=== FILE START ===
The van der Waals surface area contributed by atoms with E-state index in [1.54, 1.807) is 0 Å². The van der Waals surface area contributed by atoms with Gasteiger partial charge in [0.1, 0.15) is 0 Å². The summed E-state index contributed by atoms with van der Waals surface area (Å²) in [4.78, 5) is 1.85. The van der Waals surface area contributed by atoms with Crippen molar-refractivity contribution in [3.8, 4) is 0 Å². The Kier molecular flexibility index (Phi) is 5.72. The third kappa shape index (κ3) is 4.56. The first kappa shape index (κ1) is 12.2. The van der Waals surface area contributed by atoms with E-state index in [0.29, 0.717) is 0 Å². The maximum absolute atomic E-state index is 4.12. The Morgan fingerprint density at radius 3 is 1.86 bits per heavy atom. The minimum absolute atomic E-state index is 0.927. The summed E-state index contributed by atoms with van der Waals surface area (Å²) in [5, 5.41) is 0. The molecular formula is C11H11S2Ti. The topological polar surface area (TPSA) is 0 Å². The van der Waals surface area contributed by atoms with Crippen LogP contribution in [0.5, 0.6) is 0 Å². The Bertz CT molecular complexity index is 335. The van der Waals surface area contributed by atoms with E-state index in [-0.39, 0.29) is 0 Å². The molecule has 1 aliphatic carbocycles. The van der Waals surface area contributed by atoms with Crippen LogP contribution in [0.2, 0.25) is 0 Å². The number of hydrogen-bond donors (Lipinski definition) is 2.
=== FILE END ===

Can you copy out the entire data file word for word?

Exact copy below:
The van der Waals surface area contributed by atoms with E-state index in [1.54, 1.807) is 0 Å². The van der Waals surface area contributed by atoms with Gasteiger partial charge in [0.1, 0.15) is 0 Å². The summed E-state index contributed by atoms with van der Waals surface area (Å²) in [4.78, 5) is 1.85. The van der Waals surface area contributed by atoms with Crippen molar-refractivity contribution in [3.8, 4) is 0 Å². The Kier molecular flexibility index (Phi) is 5.72. The third kappa shape index (κ3) is 4.56. The first kappa shape index (κ1) is 12.2. The van der Waals surface area contributed by atoms with E-state index in [0.29, 0.717) is 0 Å². The maximum absolute atomic E-state index is 4.12. The Morgan fingerprint density at radius 3 is 1.86 bits per heavy atom. The minimum absolute atomic E-state index is 0.927. The summed E-state index contributed by atoms with van der Waals surface area (Å²) in [5, 5.41) is 0. The molecular formula is C11H11S2Ti. The topological polar surface area (TPSA) is 0 Å². The van der Waals surface area contributed by atoms with Crippen LogP contribution in [0.5, 0.6) is 0 Å². The Bertz CT molecular complexity index is 335. The van der Waals surface area contributed by atoms with E-state index in [-0.39, 0.29) is 0 Å². The molecule has 1 aliphatic carbocycles. The van der Waals surface area contributed by atoms with Crippen LogP contribution in [0.2, 0.25) is 0 Å². The number of hydrogen-bond donors (Lipinski definition) is 2.